Now, in the old days, the next person who parked in Suzy’s space could “piggyback” on her leftover time. The new multi-space meters have managed to stamp out this tiny joy of urban life. Why? Because when Suzy drives off, her parking permit--and the extra twenty minutes she’s already paid for--go with her. The next person to arrive has to pay for the same twenty minutes a second time. 

Hence, while old style meters could never take in more than 100 percent of the posted hourly parking rate, multi-space meters can actually take in multiples of the posted rate. How much more? A recent article on the installation of 31 new multi-space meters in Berkeley, California reveals that meter revenue increased nearly 300 percent, allowing the manager of the city’s parking service to rather nonchalantly conclude, ”They have far exceeded our projections."

Given this neat ability to double down on parking fees, cities across the country are scrambling to replace their old meters with multi-space units. Granted, in these difficult days, it’s tough to begrudge cities an additional source of income. What’s more, from an environmental perspective, it may not be a bad thing to make driving even more of a headache than it already is. But please, city officials--don’t try to tell us that this change is being made for our convenience. People who actually use these machines might not agree. When Chicago recently began replacing its old parking meters with multi-space units, for example, one driver offered the New York Times his candid opinion:

“I hate them,” he said. “It’s just another ridiculous way to squeeze us.”

Monday, April 7, 2014


The other day I was rummaging through a local architectural salvage yard when, way out in one corner, past the rows of forlorn toilets and racks sagging with old sinks, I came across a depressing sight. It was a literal mountain of fancy whirlpool tubs, each of which some home buying couple had once considered absolutely indispensable to their master bathroom. In reality, these tubs had been unused, unloved, and finally ripped out and given away. And here they were, a moldering monument to a silly but ubiquitous fad that’s still with us today.

Dubious building fads are certainly nothing new. In tract houses of the 1920s, for instance, a separate breakfast room was deemed a must, even if many of them were barely big enough to fit a table, let alone four chairs. Upscale ranch houses of the 1950s, on the other hand, frequently boasted an indoor barbecue, a patently impractical feature that was almost immediately covered over to net more counter space. 

During the technology-mad 1960s, home intercoms were the deluxe gimmick of choice. Visitors were supposed to announce themselves at the front entrance, and through the miracle of the transistor, their greeting would be transmitted as an unintelligible garble to the “master station” inside--usually located next to the front door, where one might just as easily have spoken to the visitor face to face.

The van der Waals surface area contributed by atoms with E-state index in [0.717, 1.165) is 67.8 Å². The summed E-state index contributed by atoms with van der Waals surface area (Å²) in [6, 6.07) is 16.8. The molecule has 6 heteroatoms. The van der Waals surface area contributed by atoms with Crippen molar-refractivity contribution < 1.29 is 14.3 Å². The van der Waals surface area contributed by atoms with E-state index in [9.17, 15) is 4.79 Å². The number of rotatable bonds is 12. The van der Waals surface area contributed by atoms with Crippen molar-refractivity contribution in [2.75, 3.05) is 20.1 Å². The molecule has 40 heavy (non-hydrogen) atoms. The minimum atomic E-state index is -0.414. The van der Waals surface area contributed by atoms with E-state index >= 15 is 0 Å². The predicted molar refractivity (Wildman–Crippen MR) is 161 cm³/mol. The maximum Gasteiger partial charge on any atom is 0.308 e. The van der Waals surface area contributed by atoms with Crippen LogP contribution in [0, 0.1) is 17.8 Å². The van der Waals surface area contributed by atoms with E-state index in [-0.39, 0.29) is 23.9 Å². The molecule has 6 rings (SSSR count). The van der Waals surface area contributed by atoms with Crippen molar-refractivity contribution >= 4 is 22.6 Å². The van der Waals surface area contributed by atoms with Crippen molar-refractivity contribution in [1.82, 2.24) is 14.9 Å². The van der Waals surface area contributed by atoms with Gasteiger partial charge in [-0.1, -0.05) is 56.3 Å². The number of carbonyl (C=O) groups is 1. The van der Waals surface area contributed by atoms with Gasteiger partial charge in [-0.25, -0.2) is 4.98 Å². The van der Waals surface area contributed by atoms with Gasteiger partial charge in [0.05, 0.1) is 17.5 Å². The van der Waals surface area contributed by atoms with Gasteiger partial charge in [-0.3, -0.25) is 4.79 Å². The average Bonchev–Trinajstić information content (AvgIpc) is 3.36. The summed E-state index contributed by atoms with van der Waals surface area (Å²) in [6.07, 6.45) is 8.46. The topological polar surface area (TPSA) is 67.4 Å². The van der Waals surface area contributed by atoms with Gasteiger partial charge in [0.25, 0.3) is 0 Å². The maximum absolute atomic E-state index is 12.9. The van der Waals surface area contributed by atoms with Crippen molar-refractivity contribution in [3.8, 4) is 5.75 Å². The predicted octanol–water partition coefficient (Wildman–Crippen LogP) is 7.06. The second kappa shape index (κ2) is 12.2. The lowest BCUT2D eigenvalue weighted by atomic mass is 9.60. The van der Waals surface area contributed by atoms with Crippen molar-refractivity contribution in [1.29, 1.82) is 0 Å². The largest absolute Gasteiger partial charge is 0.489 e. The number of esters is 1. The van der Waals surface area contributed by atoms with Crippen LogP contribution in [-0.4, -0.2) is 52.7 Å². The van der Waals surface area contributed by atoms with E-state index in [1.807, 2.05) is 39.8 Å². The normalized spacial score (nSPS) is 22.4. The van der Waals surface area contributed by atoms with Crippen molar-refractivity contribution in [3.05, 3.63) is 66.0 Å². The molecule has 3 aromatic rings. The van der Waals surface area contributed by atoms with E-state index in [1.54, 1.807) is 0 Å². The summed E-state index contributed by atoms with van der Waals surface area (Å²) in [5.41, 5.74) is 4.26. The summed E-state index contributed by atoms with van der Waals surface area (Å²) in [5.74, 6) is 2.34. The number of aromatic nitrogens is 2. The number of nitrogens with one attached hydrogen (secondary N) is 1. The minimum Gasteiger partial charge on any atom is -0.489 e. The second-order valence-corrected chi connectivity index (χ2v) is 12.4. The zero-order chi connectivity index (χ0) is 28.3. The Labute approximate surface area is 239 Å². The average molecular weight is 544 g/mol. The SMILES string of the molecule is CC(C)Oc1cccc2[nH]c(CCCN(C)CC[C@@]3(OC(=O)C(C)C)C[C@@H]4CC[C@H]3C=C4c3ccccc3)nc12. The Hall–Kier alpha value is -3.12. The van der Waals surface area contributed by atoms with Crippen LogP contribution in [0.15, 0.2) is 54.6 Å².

Topnotch tract houses of the 70s offered buyers the “conversation pit”--a sunken area ringed with upholstered seating, and often equipped with a fireplace as well. Here, guests would presumably chat it up while lounging around in polyester suits. Alas, nothing kills natural conversation like being urged to engage in it, and the conversation pit barely outlived the Carter administration.

I could go on citing such examples--cavernous master bedrooms, gigantic master baths, living room wet bars, multiple fireplaces--but you get the point. What makes home buyers covet such features--often at no small cost--when in retrospect they seem so obviously impractical? Some people blame developers for pushing extravagant gimmicks to spur sales. If this is the case, the strategy has generally been been right on target. For decades prior to the Great Recession, they were rewarded for peddling gimmicks by selling gobs and gobs of houses. Given this history, it seems that home buyers are at least complicit in creating demand for useless bells and whistles. 

In fact, until the housing market finally collapsed under its own weight, we material-mad consumers were still lusting after restaurant-style ranges and refrigerators, dual dishwashers, three- and four-car garages, and yes, even those ever-more-ostentatious bathrooms with their whirlpool tubs. When it comes to buying houses, we’re as susceptible to gimmicks as we are in buying all those other overwrought consumer items we’ve been snapping up by the armload. 

One would hope that our recent economic troubles would sharpen our discernment for what is useful and what is not. If it doesn’t, some of us will be finding great deals on used whirlpool tubs.